A focus on eternal life also frees us for generosity. We’re not just talking about money here. We’re talking about a generosity of spirit that is motivated by love. If God loved us enough to give us His Son that we might have eternal life, then won’t that same God give us all that we need in this life? Knowing that our life belongs to a loving and generous God frees us to live with a generosity of spirit.      

Pastor Adam Hamilton’s daughter Danielle and her husband JT once worked at a hospice center for AIDS patients in South Africa. One day, the hospice staff decided to take the hospice residents out for ice cream. None of them made much money, and the residents were very poor, so the staff saved up their money for this very special treat. The closest restaurant that served ice cream was a Kentucky Fried Chicken.

A customer at the restaurant noticed the hospice group and asked about their purpose there. When Danielle told them about their ice cream trip, the man immediately offered to buy all of the hospice residents some fried chicken too. Even though the man did not appear to have much money himself, he went up to the counter and ordered enough chicken for every resident. As Hamilton writes, “For most of the residents, this would be the last time they would eat fried chicken and ice cream, but in that moment there was great joy.”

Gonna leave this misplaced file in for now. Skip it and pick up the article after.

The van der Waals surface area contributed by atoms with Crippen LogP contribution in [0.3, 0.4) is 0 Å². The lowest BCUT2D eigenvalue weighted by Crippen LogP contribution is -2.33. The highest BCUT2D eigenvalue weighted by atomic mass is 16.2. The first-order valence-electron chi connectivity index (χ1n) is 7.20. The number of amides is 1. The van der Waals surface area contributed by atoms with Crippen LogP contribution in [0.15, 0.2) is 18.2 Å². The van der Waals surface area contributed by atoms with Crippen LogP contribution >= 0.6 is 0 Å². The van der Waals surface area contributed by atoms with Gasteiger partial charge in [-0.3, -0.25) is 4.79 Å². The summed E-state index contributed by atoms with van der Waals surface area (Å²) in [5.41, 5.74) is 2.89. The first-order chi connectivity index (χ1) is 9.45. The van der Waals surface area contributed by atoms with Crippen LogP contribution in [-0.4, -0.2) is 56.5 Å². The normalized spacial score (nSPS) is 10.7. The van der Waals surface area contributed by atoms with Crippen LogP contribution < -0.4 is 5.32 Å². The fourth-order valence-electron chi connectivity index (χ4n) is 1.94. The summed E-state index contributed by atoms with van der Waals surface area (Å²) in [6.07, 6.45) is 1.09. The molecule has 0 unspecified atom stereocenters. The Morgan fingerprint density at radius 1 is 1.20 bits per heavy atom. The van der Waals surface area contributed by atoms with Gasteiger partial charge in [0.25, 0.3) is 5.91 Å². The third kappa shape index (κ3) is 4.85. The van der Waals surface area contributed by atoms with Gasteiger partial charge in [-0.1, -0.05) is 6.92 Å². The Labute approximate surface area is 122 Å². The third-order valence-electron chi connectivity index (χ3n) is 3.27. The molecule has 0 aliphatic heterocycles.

Generosity is rooted in faith and it overflows in joy. Who doesn’t want more joy in this life? This is the kind of life God created you to live. But joy does not come from winning the biggest chunk of cheese in the rat race. Joy comes from focusing on the things that are important to God. A focus on eternal life frees us from anxiety and frees us for generosity.When we look at the life of Jesus, we do not have to question God’s existence and His purposes anymore. God’s purpose is for you to live eternally in God’s presence, where there is peace and joy and rest from all forms of anxiety and want. That is what Jesus lived for and died for. Don’t you want to know there is something worth living for and dying for that is greater than this ordinary life? That “something” can only be found in giving your life over to Jesus and living in his promise of eternal life. AMEN.